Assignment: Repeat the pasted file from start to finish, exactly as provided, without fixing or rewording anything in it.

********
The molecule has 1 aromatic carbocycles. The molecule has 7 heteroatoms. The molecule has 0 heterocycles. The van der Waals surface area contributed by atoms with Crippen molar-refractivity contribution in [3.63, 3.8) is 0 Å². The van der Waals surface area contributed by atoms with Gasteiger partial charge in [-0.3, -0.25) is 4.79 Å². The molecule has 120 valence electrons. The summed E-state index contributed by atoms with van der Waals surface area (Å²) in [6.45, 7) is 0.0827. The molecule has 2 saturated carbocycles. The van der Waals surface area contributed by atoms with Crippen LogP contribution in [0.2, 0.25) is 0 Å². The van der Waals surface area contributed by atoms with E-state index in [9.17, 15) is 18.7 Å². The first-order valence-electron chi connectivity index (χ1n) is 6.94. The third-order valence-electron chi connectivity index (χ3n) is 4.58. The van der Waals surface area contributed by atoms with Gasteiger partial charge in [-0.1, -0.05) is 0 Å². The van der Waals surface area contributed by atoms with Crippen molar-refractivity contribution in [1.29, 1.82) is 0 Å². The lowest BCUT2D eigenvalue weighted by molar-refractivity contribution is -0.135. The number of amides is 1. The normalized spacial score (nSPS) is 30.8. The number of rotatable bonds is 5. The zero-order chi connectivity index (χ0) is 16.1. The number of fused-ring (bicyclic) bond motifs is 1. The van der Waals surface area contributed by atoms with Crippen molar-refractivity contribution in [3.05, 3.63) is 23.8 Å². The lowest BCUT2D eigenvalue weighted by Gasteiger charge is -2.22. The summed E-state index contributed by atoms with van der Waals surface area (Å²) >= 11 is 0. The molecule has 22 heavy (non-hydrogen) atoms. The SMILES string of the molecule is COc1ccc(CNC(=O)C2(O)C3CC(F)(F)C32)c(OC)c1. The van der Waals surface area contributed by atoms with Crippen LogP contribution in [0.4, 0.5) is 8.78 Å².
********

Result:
The molecule has 1 aromatic carbocycles. The molecule has 7 heteroatoms. The molecule has 0 heterocycles. The van der Waals surface area contributed by atoms with Crippen molar-refractivity contribution in [3.63, 3.8) is 0 Å². The van der Waals surface area contributed by atoms with Gasteiger partial charge in [-0.3, -0.25) is 4.79 Å². The molecule has 120 valence electrons. The summed E-state index contributed by atoms with van der Waals surface area (Å²) in [6.45, 7) is 0.0827. The molecule has 2 saturated carbocycles. The van der Waals surface area contributed by atoms with Crippen LogP contribution in [0.2, 0.25) is 0 Å². The van der Waals surface area contributed by atoms with E-state index in [9.17, 15) is 18.7 Å². The first-order valence-electron chi connectivity index (χ1n) is 6.94. The third-order valence-electron chi connectivity index (χ3n) is 4.58. The van der Waals surface area contributed by atoms with Gasteiger partial charge in [-0.1, -0.05) is 0 Å². The van der Waals surface area contributed by atoms with Crippen molar-refractivity contribution in [1.29, 1.82) is 0 Å². The lowest BCUT2D eigenvalue weighted by molar-refractivity contribution is -0.135. The number of amides is 1. The normalized spacial score (nSPS) is 30.8. The number of rotatable bonds is 5. The zero-order chi connectivity index (χ0) is 16.1. The number of fused-ring (bicyclic) bond motifs is 1. The van der Waals surface area contributed by atoms with Crippen molar-refractivity contribution in [3.05, 3.63) is 23.8 Å². The lowest BCUT2D eigenvalue weighted by Gasteiger charge is -2.22. The summed E-state index contributed by atoms with van der Waals surface area (Å²) >= 11 is 0. The molecule has 22 heavy (non-hydrogen) atoms. The SMILES string of the molecule is COc1ccc(CNC(=O)C2(O)C3CC(F)(F)C32)c(OC)c1. The van der Waals surface area contributed by atoms with Crippen LogP contribution in [0.4, 0.5) is 8.78 Å².